Elin Suleymanov (5:27) Thank you, Mr. Kolb. You know, the very fact that I’ve been traveling here is both, of course, a reflection of my personal attachment to Utah — I just really like the place — and also a reflection of the kindness of our good friends like Senator Davis, like yourself,  Representative Hemingway, the Governor and of course Davis, Hutchings and others. It’s really good to be here. I think we have a great opportunity. We have many good opportunities for Utah companies working in Azerbaijan. I know there was a discussion about opening up greater cooperation channels. We are looking at this. The University wants to gain, I spoke there today we have a student exchange. We have a student today from Azerbaijan at the University so we look forward to doing more together. Utah provides a great platform for an open debate, I spoke there today about the conflict between Armenia and Azerbaijan, about the tragedies which including the Khojaly, what happened [there]… But Utah has a unique opportunity to open up and to give that opportunity to speak to each other. So I think we have a great promise, I think there’s more than that. When I come to Utah you see people for whom, though we do come from very different parts of the world, there’s a certain connection. The values, the family matters, relationships matter, people are open and I think that should not be taken for granted. I think that is something which will make you stay here. I’ll tell you something which is also good. My friend and colleague is here with me today for the first time and nobody who travels to Utah for the first time thinks about not coming back. I mean you fall in love with the state. It’s truly life elevated and I think that is true of Azerbaijan. Once you travel to Azerbaijan you want to come back and I think that’s… an unusual connection between our two [areas], between Azerbaijan and the State of Utah.

Franz Kolb (7:37) Well, Mr. Ambassador, we’re so grateful you have been not just telling us this but you’ve shown over the years that you are coming back and you are one of the few ambassadors that have been coming back on a regular basis and so we are very grateful. My last question would be, we’ve talked on-and-off about potentially an Honorary Consul. How does your government feel about maybe one day appointing an Honorary Consul?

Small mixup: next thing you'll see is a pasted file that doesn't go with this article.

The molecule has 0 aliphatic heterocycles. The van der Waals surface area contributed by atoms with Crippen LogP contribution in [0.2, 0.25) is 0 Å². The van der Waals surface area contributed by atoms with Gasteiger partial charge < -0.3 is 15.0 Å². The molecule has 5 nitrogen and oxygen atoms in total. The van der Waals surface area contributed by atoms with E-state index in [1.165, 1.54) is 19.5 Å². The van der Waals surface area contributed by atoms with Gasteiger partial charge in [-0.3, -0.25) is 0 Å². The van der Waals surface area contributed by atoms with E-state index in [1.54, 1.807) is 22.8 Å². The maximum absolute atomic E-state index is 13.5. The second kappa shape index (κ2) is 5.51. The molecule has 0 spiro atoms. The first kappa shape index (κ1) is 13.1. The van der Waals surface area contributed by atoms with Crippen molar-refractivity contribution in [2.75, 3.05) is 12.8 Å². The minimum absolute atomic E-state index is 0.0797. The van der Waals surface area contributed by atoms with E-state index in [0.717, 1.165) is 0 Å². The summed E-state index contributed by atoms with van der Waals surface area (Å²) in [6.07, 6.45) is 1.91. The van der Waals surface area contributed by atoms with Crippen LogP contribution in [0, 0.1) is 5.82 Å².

Elin Suleymanov (8:07): I am hoping that I want that person to make sure that I am not one of the few ambassadors but one of the many ambassadors who come back here because it will convince my colleagues to come here more often. Definitely, we’d be honored to have an Honorary Consul here. I’ve been always working at this, you know we’ve been talking about this for a long time. Azerbaijan has very few consuls. In the United States, we’ve only have one and that one is pending application now, one is in Santa Fe, New Mexico and another one hasn’t been appointed yet. But definitely we’re looking at it, I think the government in Azerbaijan is very open and will be working with you in our new office and new colleagues to identify the candidates and to look into this and honestly, we do need an Honorary Consul here and we want to have a constant presence in Utah. And I don’t know anyone who doesn’t want to be in Utah, so that’s a good one.

Franz Kolb (9:08): Great. Thank you very much Mr. Ambassador for speaking to us today. This was Ambassador, His Excellency, Elin Suleymanov visiting us in Utah today so we are so grateful. This is Franz Kolb from the Governor’s Office of Economic Development for “Business Elevated.” Thank you very much for listening.

Conclusion

Thanks for listening to the Business Elevated Podcast, a production of the Utah Governor’s Office of Economic Development. Listen to other episodes where you get your podcasts or at business.utah.gov.